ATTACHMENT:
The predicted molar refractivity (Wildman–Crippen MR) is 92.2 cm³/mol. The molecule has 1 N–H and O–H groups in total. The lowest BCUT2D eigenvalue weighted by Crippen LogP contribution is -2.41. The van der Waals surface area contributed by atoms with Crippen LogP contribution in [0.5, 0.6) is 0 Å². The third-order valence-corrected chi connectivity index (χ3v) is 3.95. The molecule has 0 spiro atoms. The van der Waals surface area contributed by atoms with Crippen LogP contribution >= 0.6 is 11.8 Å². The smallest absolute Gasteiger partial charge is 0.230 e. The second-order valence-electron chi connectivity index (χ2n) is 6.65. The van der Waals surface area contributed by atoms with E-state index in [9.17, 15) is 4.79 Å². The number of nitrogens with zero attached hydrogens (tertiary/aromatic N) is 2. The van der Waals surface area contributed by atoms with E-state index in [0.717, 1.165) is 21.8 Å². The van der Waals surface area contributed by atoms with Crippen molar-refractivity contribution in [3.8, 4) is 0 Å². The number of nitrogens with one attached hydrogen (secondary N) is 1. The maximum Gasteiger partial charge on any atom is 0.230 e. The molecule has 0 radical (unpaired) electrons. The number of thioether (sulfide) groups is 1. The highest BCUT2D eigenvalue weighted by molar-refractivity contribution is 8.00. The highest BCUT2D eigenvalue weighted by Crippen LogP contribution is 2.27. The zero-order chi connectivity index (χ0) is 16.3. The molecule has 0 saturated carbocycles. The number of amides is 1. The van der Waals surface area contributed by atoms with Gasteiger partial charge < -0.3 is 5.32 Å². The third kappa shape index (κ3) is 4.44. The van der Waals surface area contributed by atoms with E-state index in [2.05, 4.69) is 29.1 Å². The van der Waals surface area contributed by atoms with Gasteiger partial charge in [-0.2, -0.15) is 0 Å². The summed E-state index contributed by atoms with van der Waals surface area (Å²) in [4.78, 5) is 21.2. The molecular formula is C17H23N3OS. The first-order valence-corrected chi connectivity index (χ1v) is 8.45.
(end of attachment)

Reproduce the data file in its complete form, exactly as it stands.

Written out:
The predicted molar refractivity (Wildman–Crippen MR) is 92.2 cm³/mol. The molecule has 1 N–H and O–H groups in total. The lowest BCUT2D eigenvalue weighted by Crippen LogP contribution is -2.41. The van der Waals surface area contributed by atoms with Crippen LogP contribution in [0.5, 0.6) is 0 Å². The third-order valence-corrected chi connectivity index (χ3v) is 3.95. The molecule has 0 spiro atoms. The van der Waals surface area contributed by atoms with Crippen LogP contribution >= 0.6 is 11.8 Å². The smallest absolute Gasteiger partial charge is 0.230 e. The second-order valence-electron chi connectivity index (χ2n) is 6.65. The van der Waals surface area contributed by atoms with E-state index in [9.17, 15) is 4.79 Å². The number of nitrogens with zero attached hydrogens (tertiary/aromatic N) is 2. The van der Waals surface area contributed by atoms with E-state index in [0.717, 1.165) is 21.8 Å². The van der Waals surface area contributed by atoms with Crippen molar-refractivity contribution in [3.8, 4) is 0 Å². The number of nitrogens with one attached hydrogen (secondary N) is 1. The maximum Gasteiger partial charge on any atom is 0.230 e. The molecule has 0 radical (unpaired) electrons. The number of thioether (sulfide) groups is 1. The highest BCUT2D eigenvalue weighted by molar-refractivity contribution is 8.00. The highest BCUT2D eigenvalue weighted by Crippen LogP contribution is 2.27. The zero-order chi connectivity index (χ0) is 16.3. The molecule has 0 saturated carbocycles. The number of amides is 1. The van der Waals surface area contributed by atoms with Gasteiger partial charge < -0.3 is 5.32 Å². The third kappa shape index (κ3) is 4.44. The van der Waals surface area contributed by atoms with E-state index in [2.05, 4.69) is 29.1 Å². The van der Waals surface area contributed by atoms with Gasteiger partial charge in [-0.2, -0.15) is 0 Å². The summed E-state index contributed by atoms with van der Waals surface area (Å²) in [4.78, 5) is 21.2. The molecular formula is C17H23N3OS. The first-order valence-corrected chi connectivity index (χ1v) is 8.45.